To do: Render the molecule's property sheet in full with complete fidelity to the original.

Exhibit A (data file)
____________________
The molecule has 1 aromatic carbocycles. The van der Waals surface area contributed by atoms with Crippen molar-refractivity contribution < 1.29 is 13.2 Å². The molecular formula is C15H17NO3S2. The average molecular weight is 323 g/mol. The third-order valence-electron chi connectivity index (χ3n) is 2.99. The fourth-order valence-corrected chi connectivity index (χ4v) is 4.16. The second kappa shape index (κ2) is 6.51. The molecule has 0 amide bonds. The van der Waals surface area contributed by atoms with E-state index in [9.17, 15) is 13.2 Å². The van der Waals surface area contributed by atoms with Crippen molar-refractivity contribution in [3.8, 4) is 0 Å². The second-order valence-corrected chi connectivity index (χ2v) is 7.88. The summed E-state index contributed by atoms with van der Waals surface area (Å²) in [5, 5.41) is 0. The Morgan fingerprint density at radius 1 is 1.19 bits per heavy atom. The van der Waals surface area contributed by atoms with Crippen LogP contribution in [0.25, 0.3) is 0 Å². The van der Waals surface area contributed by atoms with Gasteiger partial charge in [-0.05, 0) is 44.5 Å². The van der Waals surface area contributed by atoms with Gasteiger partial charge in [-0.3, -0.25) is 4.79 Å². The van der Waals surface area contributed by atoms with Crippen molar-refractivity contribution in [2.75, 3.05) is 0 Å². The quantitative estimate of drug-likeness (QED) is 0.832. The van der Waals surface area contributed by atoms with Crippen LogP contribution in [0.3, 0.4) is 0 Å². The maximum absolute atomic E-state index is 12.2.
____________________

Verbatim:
The molecule has 1 aromatic carbocycles. The van der Waals surface area contributed by atoms with Crippen molar-refractivity contribution < 1.29 is 13.2 Å². The molecular formula is C15H17NO3S2. The average molecular weight is 323 g/mol. The third-order valence-electron chi connectivity index (χ3n) is 2.99. The fourth-order valence-corrected chi connectivity index (χ4v) is 4.16. The second kappa shape index (κ2) is 6.51. The molecule has 0 amide bonds. The van der Waals surface area contributed by atoms with E-state index in [9.17, 15) is 13.2 Å². The van der Waals surface area contributed by atoms with Crippen molar-refractivity contribution in [3.8, 4) is 0 Å². The second-order valence-corrected chi connectivity index (χ2v) is 7.88. The summed E-state index contributed by atoms with van der Waals surface area (Å²) in [5, 5.41) is 0. The Morgan fingerprint density at radius 1 is 1.19 bits per heavy atom. The van der Waals surface area contributed by atoms with Crippen LogP contribution in [0.25, 0.3) is 0 Å². The van der Waals surface area contributed by atoms with Gasteiger partial charge in [-0.05, 0) is 44.5 Å². The van der Waals surface area contributed by atoms with Gasteiger partial charge in [-0.3, -0.25) is 4.79 Å². The van der Waals surface area contributed by atoms with Crippen molar-refractivity contribution in [2.75, 3.05) is 0 Å². The quantitative estimate of drug-likeness (QED) is 0.832. The van der Waals surface area contributed by atoms with Crippen LogP contribution in [0.3, 0.4) is 0 Å². The maximum absolute atomic E-state index is 12.2.